Wundarr is another example. Steve Gerber’s Superman riff in Fear had no purpose other than doing a Superman riff. It’s not a satire or a metacommentary or anything of the sort, it’s just “Look! Marvel’s done a Superman!” Gerber tried reusing Wundarr in Marvel Two-in-One without making him any more interesting; neither did later stories reinventing him as the Aquarian. The cast in Chris Claremont’s later Man-Thing run were dull, and so were the stories.

One flaw in Gerber’s writing that annoys me a lot is that he rewrites the rules whenever it’s convenient (much as he did with Dr. Strange in Defenders). Man-Thing’s mindless yet in Fear #12, for example, he suddenly remembers how to tie a broken arm. He hates fear and has to destroy it, but in Man-Thing #2, he saves a terrified Richard Rory instead of attacking him. I can overlook it because this is such a good series, but it’s still a flaw.

Although Man-Thing will never take Swamp Thing’s place in my heart, he’s well worth reading.

#SFWApro. Covers by John Buscema, Mike Ploog, Frank Brunner and Jim Starlin (top to bottom)


  1. Edo Bosnar

    “In another tale a henpecked swamp rat has to flee his wife’s demonic wrath, alongside his dog.”
    Or: the Dawg story as I call it. Just the best Man-Thing story ever. The ending just put a lump in my throat.

    Otherwise, I think you pretty much nailed the essence of Man-Thing, at least back in the 1970s.
    Gerber really made the most of the concept, by, as you said, telling horror stories or psychological dramas in which the shambling muck monster is a bystander who inadvertently ends up playing a crucial role.
    To me, Claremont’s run in the second series wasn’t so much dull as entirely unremarkable. I don’t remember thinking any of the stories were particularly bad when I was reading them (although I certainly didn’t think they were good, either), but I can’t remember anything about any one of them now. Kind of a waste of paper in that second Essentials volume. It might have been better to include Gerber’s later Man-Thing story that was run Marvel Comics Presents – I still haven’t read that one.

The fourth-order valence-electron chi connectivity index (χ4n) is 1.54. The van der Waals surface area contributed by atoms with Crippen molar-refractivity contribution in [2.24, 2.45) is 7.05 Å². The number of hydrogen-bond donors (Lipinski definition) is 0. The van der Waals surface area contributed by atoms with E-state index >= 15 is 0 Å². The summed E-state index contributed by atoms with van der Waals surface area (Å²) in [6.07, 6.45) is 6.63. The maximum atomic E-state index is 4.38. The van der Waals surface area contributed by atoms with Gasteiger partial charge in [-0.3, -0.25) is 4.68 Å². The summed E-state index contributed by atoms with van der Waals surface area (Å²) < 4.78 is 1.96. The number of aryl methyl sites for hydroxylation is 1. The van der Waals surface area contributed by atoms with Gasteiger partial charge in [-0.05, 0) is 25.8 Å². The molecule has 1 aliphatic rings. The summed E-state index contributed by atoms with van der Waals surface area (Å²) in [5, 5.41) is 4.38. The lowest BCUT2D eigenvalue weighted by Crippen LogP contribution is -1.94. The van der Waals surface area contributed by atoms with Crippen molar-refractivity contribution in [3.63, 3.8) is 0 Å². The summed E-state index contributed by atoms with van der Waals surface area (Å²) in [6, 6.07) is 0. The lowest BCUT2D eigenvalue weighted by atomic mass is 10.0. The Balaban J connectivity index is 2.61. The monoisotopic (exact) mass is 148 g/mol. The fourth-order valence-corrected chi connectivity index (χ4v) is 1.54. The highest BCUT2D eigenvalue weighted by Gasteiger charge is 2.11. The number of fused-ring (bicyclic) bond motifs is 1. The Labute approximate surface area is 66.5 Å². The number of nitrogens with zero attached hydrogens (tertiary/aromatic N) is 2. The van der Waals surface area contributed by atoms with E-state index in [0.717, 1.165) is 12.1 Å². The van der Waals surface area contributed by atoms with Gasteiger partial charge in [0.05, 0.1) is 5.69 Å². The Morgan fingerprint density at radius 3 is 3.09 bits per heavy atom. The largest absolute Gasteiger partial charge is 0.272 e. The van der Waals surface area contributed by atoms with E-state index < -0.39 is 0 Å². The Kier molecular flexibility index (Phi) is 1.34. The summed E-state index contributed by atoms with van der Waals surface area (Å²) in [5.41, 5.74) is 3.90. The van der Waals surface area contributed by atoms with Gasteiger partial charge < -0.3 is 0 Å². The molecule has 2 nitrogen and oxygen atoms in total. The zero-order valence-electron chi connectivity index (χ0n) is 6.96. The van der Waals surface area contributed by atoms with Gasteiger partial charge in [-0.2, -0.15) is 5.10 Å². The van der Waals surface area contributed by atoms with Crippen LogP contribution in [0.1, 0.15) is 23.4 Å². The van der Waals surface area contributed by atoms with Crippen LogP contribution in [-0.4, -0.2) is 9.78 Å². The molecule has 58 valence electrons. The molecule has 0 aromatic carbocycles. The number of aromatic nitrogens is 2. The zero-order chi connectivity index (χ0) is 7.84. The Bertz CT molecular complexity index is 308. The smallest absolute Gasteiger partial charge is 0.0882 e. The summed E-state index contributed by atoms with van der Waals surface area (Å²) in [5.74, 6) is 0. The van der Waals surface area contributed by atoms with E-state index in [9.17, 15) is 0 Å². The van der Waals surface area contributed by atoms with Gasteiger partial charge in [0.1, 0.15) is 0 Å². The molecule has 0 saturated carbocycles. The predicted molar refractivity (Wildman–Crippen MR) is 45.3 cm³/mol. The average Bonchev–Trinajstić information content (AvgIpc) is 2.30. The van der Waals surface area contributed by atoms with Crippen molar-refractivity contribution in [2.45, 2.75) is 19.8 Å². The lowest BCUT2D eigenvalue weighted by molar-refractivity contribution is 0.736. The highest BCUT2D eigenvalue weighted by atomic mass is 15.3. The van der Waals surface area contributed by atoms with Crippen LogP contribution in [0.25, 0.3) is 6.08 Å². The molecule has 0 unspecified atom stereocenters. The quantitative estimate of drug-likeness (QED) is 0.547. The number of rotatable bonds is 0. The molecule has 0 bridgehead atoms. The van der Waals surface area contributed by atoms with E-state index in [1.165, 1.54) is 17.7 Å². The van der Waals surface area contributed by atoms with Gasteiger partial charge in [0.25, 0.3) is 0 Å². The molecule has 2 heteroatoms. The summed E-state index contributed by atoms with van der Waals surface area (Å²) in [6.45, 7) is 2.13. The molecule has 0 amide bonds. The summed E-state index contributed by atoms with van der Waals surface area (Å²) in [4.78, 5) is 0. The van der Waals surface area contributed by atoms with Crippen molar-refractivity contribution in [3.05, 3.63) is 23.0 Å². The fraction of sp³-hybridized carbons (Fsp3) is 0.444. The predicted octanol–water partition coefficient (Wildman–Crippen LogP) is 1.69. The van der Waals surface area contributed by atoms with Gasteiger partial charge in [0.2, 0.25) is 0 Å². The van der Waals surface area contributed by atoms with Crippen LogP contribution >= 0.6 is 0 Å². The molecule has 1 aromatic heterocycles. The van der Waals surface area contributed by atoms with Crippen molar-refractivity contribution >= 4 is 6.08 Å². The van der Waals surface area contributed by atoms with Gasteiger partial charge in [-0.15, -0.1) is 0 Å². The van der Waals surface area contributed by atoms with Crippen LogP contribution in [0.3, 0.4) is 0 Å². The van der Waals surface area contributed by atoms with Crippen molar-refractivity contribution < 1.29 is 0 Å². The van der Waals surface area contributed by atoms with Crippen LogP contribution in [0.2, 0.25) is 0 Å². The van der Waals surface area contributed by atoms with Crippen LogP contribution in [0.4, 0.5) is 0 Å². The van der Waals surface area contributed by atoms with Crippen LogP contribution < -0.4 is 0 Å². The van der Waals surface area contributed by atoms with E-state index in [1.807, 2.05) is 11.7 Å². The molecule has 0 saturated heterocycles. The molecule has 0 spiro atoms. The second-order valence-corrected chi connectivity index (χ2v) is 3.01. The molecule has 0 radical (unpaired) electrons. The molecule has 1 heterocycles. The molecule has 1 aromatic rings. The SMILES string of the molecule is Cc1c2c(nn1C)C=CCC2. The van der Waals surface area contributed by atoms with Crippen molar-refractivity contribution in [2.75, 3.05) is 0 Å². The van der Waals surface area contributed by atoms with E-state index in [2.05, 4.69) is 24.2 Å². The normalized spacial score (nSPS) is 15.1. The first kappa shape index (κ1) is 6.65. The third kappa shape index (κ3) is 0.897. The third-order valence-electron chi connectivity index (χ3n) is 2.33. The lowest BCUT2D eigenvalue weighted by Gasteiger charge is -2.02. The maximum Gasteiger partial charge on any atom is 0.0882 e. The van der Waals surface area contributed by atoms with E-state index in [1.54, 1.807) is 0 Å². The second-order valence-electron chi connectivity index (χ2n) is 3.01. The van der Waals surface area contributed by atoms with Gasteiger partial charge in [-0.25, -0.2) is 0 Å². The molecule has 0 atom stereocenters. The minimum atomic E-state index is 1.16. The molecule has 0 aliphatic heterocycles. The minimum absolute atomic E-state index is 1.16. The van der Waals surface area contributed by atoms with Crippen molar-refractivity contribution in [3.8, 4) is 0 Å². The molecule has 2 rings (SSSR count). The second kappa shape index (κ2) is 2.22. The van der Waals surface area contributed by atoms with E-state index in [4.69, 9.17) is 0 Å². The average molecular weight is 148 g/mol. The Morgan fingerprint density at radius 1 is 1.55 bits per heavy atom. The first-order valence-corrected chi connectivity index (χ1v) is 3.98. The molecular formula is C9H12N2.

2. Peter

    Man-Thing is probably deservedly second place behind Swamp Thing, but the Gerber issues really are so cool. I appreciated how the series examined “ordinary” people reacting to really weird events in a superhero universe. It really presaged some of the more memorable issues of Moore’s Swamp Thing and honestly most of Gaiman’s comic book oeuvre in that regard.

    Also, I don’t know if you’ve read volume 2 of the Essentials, but I think the Gerber stories in that volume are even better than his early work. The art is a little less strong (though I still like Jim Mooney), but Gerber did a cool job of actually building a longer arc for the denizens of Citrusville and delivered a strong (if somewhat less focused) prototype for the latter issues of Grant Morrison’s Animal Man.

    1. I haven’t bought 2 yet, though I will get to it eventually.
      I have a post in mind about “ordinary people” stories in comics (not even begun drafting it though). Reading the Golden Age Batman I’ve found several stories that involve two or three bystanders and how their lives change as a result of getting involved in a Bat-adventure. Not deep characterization but still fun.